One day she would grow tired of this endless existence and go out to meet the dawn, but not today.

  11. She knew she’d look tall, silhouetted in the window beside the hotel, watching the bubbles in her champagne glass reach the surface. Fairy wishes, expiring in the pitiless fluorescence.
    “Meet me under The Moons at midnight,” Dougie told her that day, straight after the kiss.
    That’s what the kids called the lamppost across the street: a famous meeting place for beginners.
    She checked the clock above the counter, avoiding eye contact with the doodle man, now reeling in the dying minutes by playing another flip-book show in the telephone directory and firing glances from under a soft eyebrow.
    Twelve-thirty and the street was frigid, silenced by the length of the night and purged of the humdrum by midnight’s automatic reset, probably anticipating tomorrow’s pointless promises.
    She knew she wasn’t sexy like Posie Princeton with her perfect curls and razor blade smirks, but she was clever, and tall. When her dad pinched her fat bits after two or three shots from his late night bottle, it was never funny like his lady friends pretended.
    “We’ll find a cabin in the hills and eat berries,” Dougie promised, during the hug.
    He had thick glasses and squinted when he read poems, so maybe he’d gotten lost in the dark, or beaten up by strangers.
    “Alright, Missy. I’m shutting shop and taking you home,” the man said. “Finish your soda and don’t tell your dad I let you drink from that glass.”
    But she hadn’t told him anything since mom ran away.

  12. “McCall, are you…” Just a sigh on the wind, but I’m sure I heard it.

    I didn’t want to come here. No one in my family has come here since the day my great-great-grandfather shot Wild Bill Hickok after a poker game. They hung Jack McCall for that. Since then gambling and the town of Deadwood, South Dakota have both been shunned by the McCall’s.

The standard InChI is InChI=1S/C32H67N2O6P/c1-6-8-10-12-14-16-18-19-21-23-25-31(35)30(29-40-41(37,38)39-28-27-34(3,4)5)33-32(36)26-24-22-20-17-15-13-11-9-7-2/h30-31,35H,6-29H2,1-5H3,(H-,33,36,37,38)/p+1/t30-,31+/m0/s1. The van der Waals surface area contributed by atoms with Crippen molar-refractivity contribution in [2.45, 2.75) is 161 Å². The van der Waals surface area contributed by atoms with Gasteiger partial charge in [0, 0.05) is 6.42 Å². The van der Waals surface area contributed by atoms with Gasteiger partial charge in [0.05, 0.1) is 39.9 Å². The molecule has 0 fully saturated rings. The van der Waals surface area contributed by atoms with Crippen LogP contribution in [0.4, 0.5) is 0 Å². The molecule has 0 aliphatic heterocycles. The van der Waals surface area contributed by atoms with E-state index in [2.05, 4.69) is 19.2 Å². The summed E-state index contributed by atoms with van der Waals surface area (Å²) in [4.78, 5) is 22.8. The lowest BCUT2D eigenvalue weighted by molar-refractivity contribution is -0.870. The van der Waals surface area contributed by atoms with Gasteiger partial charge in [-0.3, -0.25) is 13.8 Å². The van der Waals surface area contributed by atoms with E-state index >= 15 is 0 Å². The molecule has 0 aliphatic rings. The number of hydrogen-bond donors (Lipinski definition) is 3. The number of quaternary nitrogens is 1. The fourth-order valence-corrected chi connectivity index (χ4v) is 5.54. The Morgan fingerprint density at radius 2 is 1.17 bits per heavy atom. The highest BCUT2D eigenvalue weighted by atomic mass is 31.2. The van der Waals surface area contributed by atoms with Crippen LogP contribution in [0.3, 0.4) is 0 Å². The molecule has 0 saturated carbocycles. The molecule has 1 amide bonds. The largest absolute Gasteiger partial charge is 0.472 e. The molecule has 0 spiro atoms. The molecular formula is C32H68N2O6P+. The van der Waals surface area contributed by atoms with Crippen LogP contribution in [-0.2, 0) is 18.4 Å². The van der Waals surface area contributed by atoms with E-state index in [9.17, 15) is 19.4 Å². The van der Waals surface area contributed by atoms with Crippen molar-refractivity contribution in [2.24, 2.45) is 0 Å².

It started when I bought one of those scratch ‘n win poker cards. It came up aces and eights – the cards Wild Bill was holding when he died, the “dead man’s hand”.

    Then my new car, brand new, stopped in traffic, just died. The odometer read 1188 miles.

    A few days later my watch stopped, at 6:18. That’s odd, I thought until I realized that’s 1818 hrs in military time.

    My phone kept showing missed calls from 818-1188, though I never heard it ring.

    “McCall, you’d better…” It’s just a scrap of paper rustling in the gutter, but I swear there was a voice.

    So here I am in Deadwood, August 2, 2016, 140 years to the day since it happened. The hair on my arms prickles. Lightning lashes the Black Hills. It’s a hell of a storm – must be what knocked out the power in town. I’m blind except for the strobing silhouettes of lightning. “Black as sin” is more than just darkness, it’s a weight that presses on me, something I can taste in the back of my throat.

    “McCall, look behind…”

  13. “It’s mine, all mine,” Tim Hanks shouted as he stood in the middle of the deserted dusty street.

    His had been a disappointing life: three failed businesses, two broken marriages — and in the last few years he’d barely managed to scrape by. Yet his estranged uncle Jeffrey had not forgotten him in death. The inheritance was in the millions. So he bought the town.